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Gun owners: 'We are your neighbors, co-workers, friends'

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Nate Zelinsky, pictured on his wedding day two years ago with his wife, Mandi, has a collection of 20 guns.


DENVER — Fishing guide Nate Zelinsky tallies the firearms in his personal collection: six hand guns, eight shotguns, four rifles and one “home-defense shotgun.”

That’s 19 — and 20, if you include the 9-millimeter weapon carried by his wife, Mandi.

“I have a firearm close at all times,” said Zelinsky, who lives near the foothills town of Conifer, Colo., 30 miles southwest of Denver. “A gun is a part of my life. As an outdoorsman, it’s something I have as a tool.”

On the plains below, in a suburban home not far from the site of Friday’s Aurora theater shootings, certified public accountant Stephanie Lidke watches her infant daughter while she lists her guns: there are at least 10, she says, including the two .40 caliber pistols that she and her husband, an HVAC technician, are permitted to carry and conceal.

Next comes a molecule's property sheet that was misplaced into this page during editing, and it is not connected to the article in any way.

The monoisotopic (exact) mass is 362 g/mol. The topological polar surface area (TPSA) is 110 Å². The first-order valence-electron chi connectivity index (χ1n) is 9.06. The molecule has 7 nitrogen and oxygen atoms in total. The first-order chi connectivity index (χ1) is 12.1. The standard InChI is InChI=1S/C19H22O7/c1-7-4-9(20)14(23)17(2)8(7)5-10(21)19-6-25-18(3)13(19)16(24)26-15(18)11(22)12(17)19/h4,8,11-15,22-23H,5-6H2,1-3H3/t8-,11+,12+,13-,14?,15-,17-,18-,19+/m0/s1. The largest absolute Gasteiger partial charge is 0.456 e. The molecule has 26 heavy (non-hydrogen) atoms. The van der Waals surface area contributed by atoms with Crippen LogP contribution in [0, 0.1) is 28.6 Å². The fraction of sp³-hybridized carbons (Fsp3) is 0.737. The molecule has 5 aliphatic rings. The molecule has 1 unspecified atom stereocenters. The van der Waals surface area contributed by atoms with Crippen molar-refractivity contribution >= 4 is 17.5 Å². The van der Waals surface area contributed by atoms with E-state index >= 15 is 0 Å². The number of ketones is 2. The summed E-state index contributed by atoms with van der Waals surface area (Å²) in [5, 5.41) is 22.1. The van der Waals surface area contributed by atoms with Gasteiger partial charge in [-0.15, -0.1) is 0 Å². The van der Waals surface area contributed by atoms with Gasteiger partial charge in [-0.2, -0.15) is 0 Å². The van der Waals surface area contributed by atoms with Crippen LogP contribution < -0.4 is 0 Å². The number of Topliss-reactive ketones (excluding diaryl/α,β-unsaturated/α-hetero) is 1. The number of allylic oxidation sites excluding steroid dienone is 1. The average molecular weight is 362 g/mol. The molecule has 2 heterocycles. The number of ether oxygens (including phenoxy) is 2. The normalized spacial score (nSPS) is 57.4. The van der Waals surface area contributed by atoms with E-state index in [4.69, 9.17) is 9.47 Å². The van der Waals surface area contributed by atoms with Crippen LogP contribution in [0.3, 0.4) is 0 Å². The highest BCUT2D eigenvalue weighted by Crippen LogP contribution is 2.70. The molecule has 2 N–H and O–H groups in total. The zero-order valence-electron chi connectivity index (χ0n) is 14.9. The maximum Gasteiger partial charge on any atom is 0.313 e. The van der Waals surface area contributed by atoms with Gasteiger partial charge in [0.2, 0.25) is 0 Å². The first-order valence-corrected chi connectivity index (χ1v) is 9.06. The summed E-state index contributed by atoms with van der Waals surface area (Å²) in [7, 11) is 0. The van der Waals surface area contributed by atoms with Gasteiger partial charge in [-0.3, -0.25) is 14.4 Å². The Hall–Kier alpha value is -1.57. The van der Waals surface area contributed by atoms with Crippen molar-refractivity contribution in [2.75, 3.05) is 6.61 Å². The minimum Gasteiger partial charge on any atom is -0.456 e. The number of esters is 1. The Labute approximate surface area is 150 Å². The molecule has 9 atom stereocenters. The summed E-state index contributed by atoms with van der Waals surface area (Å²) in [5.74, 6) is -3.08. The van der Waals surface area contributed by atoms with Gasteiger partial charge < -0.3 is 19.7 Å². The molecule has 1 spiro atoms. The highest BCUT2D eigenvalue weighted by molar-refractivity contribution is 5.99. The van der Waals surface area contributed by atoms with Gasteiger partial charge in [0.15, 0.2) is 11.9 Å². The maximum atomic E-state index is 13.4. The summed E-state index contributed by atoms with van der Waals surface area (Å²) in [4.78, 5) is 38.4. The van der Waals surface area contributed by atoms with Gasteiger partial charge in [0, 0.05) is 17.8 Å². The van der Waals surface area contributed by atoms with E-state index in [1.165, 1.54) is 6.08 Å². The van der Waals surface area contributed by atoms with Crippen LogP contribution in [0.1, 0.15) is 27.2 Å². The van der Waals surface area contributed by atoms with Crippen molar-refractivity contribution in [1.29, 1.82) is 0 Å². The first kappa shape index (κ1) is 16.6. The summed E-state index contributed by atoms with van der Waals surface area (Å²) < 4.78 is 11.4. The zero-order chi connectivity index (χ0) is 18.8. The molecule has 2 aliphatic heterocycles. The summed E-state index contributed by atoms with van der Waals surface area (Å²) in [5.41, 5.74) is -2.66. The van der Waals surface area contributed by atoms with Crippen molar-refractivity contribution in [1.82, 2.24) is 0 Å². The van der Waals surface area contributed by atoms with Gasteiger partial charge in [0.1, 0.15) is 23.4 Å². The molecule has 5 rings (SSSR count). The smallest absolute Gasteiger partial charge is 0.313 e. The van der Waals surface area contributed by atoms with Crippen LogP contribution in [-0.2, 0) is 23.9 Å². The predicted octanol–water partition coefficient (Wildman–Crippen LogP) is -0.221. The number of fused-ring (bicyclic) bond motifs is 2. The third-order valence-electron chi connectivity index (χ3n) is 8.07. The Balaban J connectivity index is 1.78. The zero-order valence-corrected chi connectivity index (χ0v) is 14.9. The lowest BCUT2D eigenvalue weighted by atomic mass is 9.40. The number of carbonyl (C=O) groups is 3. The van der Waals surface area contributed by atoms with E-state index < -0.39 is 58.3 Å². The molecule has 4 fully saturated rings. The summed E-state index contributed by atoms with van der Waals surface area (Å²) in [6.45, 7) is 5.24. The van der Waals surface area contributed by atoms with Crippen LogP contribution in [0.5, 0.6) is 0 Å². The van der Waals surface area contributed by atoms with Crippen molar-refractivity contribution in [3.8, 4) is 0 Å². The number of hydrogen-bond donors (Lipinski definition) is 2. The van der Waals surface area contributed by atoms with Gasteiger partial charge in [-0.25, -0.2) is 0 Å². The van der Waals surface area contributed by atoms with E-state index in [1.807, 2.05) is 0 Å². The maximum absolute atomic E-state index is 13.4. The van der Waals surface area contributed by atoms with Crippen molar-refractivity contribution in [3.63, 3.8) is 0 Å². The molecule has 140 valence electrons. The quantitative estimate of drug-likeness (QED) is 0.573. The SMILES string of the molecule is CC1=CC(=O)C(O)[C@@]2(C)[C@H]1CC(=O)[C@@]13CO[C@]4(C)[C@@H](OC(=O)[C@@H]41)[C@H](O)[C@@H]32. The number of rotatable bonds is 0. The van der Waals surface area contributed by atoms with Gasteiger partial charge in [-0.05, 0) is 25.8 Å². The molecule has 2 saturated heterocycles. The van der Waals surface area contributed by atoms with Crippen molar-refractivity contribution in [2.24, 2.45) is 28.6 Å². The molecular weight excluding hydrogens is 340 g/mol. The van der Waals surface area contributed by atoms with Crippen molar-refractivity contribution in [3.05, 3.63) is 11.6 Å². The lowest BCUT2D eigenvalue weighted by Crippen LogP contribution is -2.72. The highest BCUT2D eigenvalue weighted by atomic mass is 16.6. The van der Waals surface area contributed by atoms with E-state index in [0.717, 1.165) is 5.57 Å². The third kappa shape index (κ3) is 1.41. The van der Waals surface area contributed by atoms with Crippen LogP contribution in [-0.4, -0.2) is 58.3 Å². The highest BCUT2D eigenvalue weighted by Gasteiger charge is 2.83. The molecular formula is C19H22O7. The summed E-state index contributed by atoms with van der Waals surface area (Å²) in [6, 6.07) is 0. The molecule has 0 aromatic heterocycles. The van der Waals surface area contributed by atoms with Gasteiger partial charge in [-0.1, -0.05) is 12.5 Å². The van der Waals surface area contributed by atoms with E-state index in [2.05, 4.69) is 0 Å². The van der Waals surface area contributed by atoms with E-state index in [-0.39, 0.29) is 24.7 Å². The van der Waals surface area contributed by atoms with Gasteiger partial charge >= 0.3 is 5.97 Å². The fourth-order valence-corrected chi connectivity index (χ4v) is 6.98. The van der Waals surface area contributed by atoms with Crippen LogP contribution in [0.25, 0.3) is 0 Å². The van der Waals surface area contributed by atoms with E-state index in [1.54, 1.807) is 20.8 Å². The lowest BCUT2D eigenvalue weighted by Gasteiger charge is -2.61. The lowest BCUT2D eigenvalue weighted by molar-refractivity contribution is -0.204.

“When we found out we were pregnant, we bought a crib and a stroller and a gun safe,” Lidke said. “We don’t have guns to kill human beings. That’s not our goal. It’s a privilege to be able to protect your family.”

These are two faces of America’s gun owners, and they happen to live in Colorado. They span white collar, blue collar — and, in Zelinsky’s case, camo collar.

Courtesy Stephanie Lidke

Stephanie Lidke, an accountant who lives near Aurora, Colo., and her husband own at least 10 guns.

“We're your neighbors, your co-workers and your friends,” Lidke said. “We’re moms and dads. We're responsible, ethical and educated.”

They're also fed up with the way some gun-control advocates and media members clump all firearm owners into a single, fringy-sounding “gun culture” — which is like saying, Zelinsky adds, that every person who owns a motor vehicle is part of a homogenized, think-alike, drive-alike “car culture.”